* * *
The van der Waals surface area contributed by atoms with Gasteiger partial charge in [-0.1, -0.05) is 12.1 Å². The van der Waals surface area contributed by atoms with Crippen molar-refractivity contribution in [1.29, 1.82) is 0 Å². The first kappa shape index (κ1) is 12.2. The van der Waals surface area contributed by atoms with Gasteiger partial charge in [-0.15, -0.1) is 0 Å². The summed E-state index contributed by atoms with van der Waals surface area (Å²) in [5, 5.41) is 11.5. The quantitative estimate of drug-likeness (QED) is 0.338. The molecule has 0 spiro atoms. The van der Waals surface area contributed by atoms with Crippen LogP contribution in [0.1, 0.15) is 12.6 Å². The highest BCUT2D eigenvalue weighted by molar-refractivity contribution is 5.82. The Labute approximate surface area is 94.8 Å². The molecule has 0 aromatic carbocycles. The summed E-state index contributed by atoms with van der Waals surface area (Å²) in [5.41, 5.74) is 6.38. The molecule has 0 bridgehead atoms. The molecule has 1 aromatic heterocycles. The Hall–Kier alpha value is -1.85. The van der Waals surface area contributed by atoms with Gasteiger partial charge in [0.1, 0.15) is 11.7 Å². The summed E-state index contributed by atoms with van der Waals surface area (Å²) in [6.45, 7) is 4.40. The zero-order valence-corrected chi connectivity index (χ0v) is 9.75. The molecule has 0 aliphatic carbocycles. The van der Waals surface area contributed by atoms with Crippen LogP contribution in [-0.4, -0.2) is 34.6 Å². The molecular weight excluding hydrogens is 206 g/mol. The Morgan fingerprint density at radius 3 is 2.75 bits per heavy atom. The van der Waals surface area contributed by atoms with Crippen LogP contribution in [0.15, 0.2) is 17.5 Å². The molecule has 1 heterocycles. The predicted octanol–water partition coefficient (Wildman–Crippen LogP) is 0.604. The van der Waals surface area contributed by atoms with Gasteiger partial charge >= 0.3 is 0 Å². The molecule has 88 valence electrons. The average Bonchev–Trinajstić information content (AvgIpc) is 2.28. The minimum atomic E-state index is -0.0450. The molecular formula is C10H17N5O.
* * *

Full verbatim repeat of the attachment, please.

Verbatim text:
The van der Waals surface area contributed by atoms with Gasteiger partial charge in [-0.1, -0.05) is 12.1 Å². The van der Waals surface area contributed by atoms with Crippen molar-refractivity contribution in [1.29, 1.82) is 0 Å². The first kappa shape index (κ1) is 12.2. The van der Waals surface area contributed by atoms with Gasteiger partial charge in [-0.15, -0.1) is 0 Å². The summed E-state index contributed by atoms with van der Waals surface area (Å²) in [5, 5.41) is 11.5. The quantitative estimate of drug-likeness (QED) is 0.338. The molecule has 0 spiro atoms. The van der Waals surface area contributed by atoms with Crippen LogP contribution in [0.1, 0.15) is 12.6 Å². The highest BCUT2D eigenvalue weighted by molar-refractivity contribution is 5.82. The Labute approximate surface area is 94.8 Å². The molecule has 0 aromatic carbocycles. The summed E-state index contributed by atoms with van der Waals surface area (Å²) in [5.41, 5.74) is 6.38. The molecule has 0 bridgehead atoms. The molecule has 1 aromatic heterocycles. The Hall–Kier alpha value is -1.85. The van der Waals surface area contributed by atoms with Gasteiger partial charge in [0.1, 0.15) is 11.7 Å². The summed E-state index contributed by atoms with van der Waals surface area (Å²) in [6.45, 7) is 4.40. The zero-order valence-corrected chi connectivity index (χ0v) is 9.75. The molecule has 0 aliphatic carbocycles. The van der Waals surface area contributed by atoms with Crippen LogP contribution in [-0.4, -0.2) is 34.6 Å². The molecular weight excluding hydrogens is 206 g/mol. The Morgan fingerprint density at radius 3 is 2.75 bits per heavy atom. The van der Waals surface area contributed by atoms with Crippen LogP contribution in [0.15, 0.2) is 17.5 Å². The molecule has 1 heterocycles. The predicted octanol–water partition coefficient (Wildman–Crippen LogP) is 0.604. The van der Waals surface area contributed by atoms with Gasteiger partial charge >= 0.3 is 0 Å². The molecule has 88 valence electrons. The average Bonchev–Trinajstić information content (AvgIpc) is 2.28. The minimum atomic E-state index is -0.0450. The molecular formula is C10H17N5O.